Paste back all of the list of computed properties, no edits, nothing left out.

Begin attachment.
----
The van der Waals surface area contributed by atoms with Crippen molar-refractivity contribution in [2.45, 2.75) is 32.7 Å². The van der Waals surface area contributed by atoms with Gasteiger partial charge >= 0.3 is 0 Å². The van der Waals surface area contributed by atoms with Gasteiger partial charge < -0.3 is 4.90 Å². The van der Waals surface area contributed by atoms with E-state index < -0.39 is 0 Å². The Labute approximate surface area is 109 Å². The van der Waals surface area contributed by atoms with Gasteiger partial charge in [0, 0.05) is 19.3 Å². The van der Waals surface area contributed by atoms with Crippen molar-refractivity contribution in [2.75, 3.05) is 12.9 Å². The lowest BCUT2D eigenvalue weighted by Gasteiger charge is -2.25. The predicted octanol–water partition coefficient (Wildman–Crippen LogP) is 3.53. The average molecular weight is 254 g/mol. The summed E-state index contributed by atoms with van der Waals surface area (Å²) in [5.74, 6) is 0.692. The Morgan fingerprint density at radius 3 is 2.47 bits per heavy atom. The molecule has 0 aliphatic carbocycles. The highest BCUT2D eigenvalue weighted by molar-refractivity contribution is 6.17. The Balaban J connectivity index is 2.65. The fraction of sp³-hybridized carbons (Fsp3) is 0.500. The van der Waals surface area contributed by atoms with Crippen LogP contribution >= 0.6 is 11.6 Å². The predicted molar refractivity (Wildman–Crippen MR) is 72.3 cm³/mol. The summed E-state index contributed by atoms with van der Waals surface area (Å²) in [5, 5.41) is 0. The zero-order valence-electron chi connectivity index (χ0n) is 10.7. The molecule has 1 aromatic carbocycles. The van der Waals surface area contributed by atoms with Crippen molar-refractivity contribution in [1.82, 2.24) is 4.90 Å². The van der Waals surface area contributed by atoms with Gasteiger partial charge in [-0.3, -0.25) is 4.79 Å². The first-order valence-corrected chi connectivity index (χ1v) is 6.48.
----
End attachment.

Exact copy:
The van der Waals surface area contributed by atoms with Crippen molar-refractivity contribution in [2.45, 2.75) is 32.7 Å². The van der Waals surface area contributed by atoms with Gasteiger partial charge >= 0.3 is 0 Å². The van der Waals surface area contributed by atoms with Gasteiger partial charge < -0.3 is 4.90 Å². The van der Waals surface area contributed by atoms with E-state index < -0.39 is 0 Å². The Labute approximate surface area is 109 Å². The van der Waals surface area contributed by atoms with Gasteiger partial charge in [0, 0.05) is 19.3 Å². The van der Waals surface area contributed by atoms with Crippen molar-refractivity contribution in [2.75, 3.05) is 12.9 Å². The lowest BCUT2D eigenvalue weighted by Gasteiger charge is -2.25. The predicted octanol–water partition coefficient (Wildman–Crippen LogP) is 3.53. The average molecular weight is 254 g/mol. The summed E-state index contributed by atoms with van der Waals surface area (Å²) in [5.74, 6) is 0.692. The Morgan fingerprint density at radius 3 is 2.47 bits per heavy atom. The molecule has 0 aliphatic carbocycles. The highest BCUT2D eigenvalue weighted by molar-refractivity contribution is 6.17. The Balaban J connectivity index is 2.65. The fraction of sp³-hybridized carbons (Fsp3) is 0.500. The van der Waals surface area contributed by atoms with Crippen LogP contribution >= 0.6 is 11.6 Å². The predicted molar refractivity (Wildman–Crippen MR) is 72.3 cm³/mol. The summed E-state index contributed by atoms with van der Waals surface area (Å²) in [5, 5.41) is 0. The zero-order valence-electron chi connectivity index (χ0n) is 10.7. The molecule has 1 aromatic carbocycles. The van der Waals surface area contributed by atoms with Crippen molar-refractivity contribution in [1.82, 2.24) is 4.90 Å². The van der Waals surface area contributed by atoms with Gasteiger partial charge in [-0.3, -0.25) is 4.79 Å². The first-order valence-corrected chi connectivity index (χ1v) is 6.48.